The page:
Morning Briefing: January 6, 2012

According to the latest data from the Bureau of Labor Statistics, the economy created 200,000 jobs last month, and the unemployment rate fell to 8.5 percent. The private sector added 212,000 jobs, while the public sector lost 12,000.

Republican Party officials in Iowa are dismissing reports that the vote counting of Tuesday’s caucus was inaccurate. A voter in Appanoose County claimed that there was a 20-vote discrepancy between the results he wrote down from his caucus and what the Iowa Republican Party reported, which should have given Rick Santorum the victory. Mitt Romney beat Santorum by only eight votes.

Yesterday, a watchdog group claimed that Newt Gingrich’s past work for health care industry clients may have violated lobbying laws. Citizens for Responsibility and Ethics in Washington (CREW) has filed a complaint against Gingrich and his Center for Health Transformation (CHT) for not registering as lobbyists and for not filing disclosure reports.

The Boston Globe, Mitt Romney’s hometown newspaper endorsed Jon Huntsman for president yesterday. While noting that both Romney and Huntsman are the only “truly presidential” candidates, the editorial board said Romney is “trying to appease enough constituencies to get himself the nomination” while “Huntsman has been bold.”


A year after Republicans — with the help of 87 freshmen — took back their majority in the House, the House GOP is divided and fighting over policy and leadership. Some members question the messaging and strategy while they face issues like the yearlong payroll tax extension that Congress will take up.

The Center for Responsive Politics reports that House Tea Party Caucus members are much wealthier than non-Tea Party House Republicans. Their net worth is 130 percent higher, with an average net worth of $1.8 million in 2010.

Rep. Gabrielle Giffords (D-AZ) will attend a vigil Sunday in honor of the victims and survivors of last year’s shooting in Tucson, Arizona, which left six dead and Giffords critically injured. She and her husband Mark Kelley will participate in the vigil at the University of Arizona, but her office did not know if she was planning to speak.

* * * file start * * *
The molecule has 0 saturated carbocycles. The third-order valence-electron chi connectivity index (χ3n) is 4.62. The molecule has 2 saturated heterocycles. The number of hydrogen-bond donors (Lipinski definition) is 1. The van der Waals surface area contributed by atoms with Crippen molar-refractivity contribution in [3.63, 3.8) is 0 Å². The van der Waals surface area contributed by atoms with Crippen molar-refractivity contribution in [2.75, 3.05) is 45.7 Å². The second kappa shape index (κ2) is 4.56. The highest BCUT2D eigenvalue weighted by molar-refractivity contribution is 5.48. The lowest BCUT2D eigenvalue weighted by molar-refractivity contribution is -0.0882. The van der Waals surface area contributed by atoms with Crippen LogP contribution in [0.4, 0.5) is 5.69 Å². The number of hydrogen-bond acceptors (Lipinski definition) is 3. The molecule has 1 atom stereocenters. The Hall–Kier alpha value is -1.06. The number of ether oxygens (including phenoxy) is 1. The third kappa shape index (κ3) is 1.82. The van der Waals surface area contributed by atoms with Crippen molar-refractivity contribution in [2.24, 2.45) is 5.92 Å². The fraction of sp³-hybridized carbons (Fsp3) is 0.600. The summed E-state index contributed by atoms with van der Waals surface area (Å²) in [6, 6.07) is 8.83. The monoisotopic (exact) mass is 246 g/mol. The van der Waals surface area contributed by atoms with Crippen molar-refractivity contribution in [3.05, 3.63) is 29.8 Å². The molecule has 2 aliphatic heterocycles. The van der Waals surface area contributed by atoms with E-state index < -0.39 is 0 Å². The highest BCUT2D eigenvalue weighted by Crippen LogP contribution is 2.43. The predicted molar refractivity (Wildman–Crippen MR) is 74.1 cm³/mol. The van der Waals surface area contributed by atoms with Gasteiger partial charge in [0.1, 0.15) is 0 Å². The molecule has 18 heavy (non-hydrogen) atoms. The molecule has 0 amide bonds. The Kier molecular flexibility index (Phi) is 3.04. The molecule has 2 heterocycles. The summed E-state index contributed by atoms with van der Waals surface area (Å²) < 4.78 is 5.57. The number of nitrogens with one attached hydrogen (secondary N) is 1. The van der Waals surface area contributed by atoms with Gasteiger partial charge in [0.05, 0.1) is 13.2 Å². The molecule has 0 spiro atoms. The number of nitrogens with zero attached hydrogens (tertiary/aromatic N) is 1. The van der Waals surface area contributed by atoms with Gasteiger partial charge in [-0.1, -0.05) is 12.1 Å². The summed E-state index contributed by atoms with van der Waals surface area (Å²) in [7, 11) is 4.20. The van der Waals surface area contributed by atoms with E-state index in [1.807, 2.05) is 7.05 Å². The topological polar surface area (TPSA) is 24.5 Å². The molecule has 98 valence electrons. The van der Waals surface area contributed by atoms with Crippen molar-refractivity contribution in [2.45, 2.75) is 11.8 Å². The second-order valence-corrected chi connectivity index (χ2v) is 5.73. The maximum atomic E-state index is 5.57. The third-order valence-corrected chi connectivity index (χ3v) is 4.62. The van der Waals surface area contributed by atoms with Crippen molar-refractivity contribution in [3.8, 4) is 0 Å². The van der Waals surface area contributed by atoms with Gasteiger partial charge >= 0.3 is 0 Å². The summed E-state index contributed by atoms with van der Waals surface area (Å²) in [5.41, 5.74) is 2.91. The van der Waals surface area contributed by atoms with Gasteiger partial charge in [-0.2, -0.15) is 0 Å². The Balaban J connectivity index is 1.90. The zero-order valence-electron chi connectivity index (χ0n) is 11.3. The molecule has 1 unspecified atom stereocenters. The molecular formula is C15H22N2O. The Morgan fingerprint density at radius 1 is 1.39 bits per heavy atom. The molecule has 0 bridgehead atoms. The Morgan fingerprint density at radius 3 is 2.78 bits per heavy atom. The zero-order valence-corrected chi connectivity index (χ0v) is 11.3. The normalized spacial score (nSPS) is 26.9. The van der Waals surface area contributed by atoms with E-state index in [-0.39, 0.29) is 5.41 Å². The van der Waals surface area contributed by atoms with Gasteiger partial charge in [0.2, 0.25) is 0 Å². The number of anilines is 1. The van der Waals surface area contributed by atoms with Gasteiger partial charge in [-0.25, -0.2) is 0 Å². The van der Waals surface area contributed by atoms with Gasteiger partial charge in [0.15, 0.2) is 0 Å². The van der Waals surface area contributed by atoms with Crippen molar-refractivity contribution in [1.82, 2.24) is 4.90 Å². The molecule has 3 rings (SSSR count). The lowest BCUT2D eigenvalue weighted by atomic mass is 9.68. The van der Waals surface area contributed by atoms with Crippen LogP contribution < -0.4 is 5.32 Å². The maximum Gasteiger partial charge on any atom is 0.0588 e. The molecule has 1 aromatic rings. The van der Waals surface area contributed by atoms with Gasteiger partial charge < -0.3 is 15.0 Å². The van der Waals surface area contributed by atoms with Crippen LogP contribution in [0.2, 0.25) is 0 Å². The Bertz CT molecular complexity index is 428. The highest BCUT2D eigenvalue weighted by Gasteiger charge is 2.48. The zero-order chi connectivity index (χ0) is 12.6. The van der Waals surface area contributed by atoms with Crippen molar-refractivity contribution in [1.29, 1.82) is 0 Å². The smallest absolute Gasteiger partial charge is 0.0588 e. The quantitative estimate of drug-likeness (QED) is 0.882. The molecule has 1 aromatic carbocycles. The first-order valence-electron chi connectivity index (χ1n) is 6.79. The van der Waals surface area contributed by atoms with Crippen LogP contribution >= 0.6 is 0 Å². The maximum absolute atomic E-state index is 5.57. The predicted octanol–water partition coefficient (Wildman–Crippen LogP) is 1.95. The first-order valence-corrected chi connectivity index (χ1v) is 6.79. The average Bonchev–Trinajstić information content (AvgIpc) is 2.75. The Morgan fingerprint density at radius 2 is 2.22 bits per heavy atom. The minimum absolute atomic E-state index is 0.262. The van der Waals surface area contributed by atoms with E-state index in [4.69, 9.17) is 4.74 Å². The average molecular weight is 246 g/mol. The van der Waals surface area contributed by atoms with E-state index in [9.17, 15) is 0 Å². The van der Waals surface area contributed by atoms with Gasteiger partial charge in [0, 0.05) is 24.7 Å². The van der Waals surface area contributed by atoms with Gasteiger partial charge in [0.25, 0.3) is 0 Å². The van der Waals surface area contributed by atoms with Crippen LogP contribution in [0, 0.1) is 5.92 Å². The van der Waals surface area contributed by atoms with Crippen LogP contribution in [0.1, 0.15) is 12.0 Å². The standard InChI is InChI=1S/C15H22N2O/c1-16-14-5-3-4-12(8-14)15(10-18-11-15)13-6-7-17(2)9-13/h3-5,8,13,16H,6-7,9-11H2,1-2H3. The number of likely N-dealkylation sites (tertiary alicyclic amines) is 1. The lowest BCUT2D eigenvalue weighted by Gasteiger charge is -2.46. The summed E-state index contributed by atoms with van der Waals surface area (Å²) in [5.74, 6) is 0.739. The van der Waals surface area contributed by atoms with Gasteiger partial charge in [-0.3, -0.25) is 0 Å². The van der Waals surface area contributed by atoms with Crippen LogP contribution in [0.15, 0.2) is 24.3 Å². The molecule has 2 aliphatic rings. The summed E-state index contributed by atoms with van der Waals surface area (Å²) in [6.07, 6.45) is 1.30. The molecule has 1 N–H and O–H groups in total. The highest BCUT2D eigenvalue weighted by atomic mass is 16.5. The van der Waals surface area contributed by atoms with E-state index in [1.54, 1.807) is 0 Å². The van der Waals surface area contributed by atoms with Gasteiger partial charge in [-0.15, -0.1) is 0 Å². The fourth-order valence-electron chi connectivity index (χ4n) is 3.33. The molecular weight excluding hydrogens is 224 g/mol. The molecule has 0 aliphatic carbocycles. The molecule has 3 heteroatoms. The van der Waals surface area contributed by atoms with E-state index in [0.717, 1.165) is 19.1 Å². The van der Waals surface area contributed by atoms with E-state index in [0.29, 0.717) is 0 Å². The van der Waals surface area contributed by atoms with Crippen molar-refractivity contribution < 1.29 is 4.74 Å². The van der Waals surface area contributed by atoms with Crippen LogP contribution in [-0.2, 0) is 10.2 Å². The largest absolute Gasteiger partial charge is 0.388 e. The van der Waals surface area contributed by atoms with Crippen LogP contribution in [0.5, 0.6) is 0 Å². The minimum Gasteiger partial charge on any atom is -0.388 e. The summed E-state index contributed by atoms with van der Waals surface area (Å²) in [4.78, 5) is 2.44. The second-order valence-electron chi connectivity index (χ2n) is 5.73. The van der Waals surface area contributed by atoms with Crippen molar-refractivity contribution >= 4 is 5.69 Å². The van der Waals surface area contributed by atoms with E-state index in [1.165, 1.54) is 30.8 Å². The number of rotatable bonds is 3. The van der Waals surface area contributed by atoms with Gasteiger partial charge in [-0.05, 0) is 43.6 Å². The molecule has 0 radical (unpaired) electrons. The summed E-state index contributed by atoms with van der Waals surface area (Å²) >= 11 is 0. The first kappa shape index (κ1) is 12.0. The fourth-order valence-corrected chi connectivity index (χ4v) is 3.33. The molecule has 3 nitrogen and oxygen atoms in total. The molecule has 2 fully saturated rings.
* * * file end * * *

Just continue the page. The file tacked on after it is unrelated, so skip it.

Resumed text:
Consumer Financial Protection Bureau Director Richard Cordray “outlined a vigorous oversight and enforcement agenda” Thursday, warning financial companies that they will face “real consequences” for taking advantage of consumers. Cordray’s agenda included asking consumers to contact the agency with complaints.

The majority of Indiana House Democrats are refusing to go to work, in protest of the House GOP’s attempt to pass a new “right-to-work” law. The Democrats are repeating a tactic which successfully killed off an effort to pass such a law last year.


The amount of toxic chemicals released into the environment increased 16 percent in 2010, according to a report from the EPA. That reverses a downward trend from years before and was driven by metal mining and the chemical industry. Air releases of dioxin, a toxin linked to cancer and other diseases, increased 10 percent.

The IRS audited a higher percentage of millionaires in 2011 than in previous years, increasing from 8.4 percent in 2010 to 12.5 percent in 2011. The IRS said that the higher audit rates occur to “assure that those at the lower end of the spectrum know that those at the higher end of the spectrum are subject to the same rules and enforcement as everyone else.”

And finally: Is Rick Santorum trying to corner the Jonas Brothers vote? The former Pennsylvania senator hired a Christian public relations for $125,000 and one of the firm’s principal is also a senior adviser to Santorum’s campaign. Among that firm’s other clients are Jonas Brothers: The 3-D Concert Experience.

For breaking news and updates throughout the day, follow ThinkProgress on Facebook and Twitter.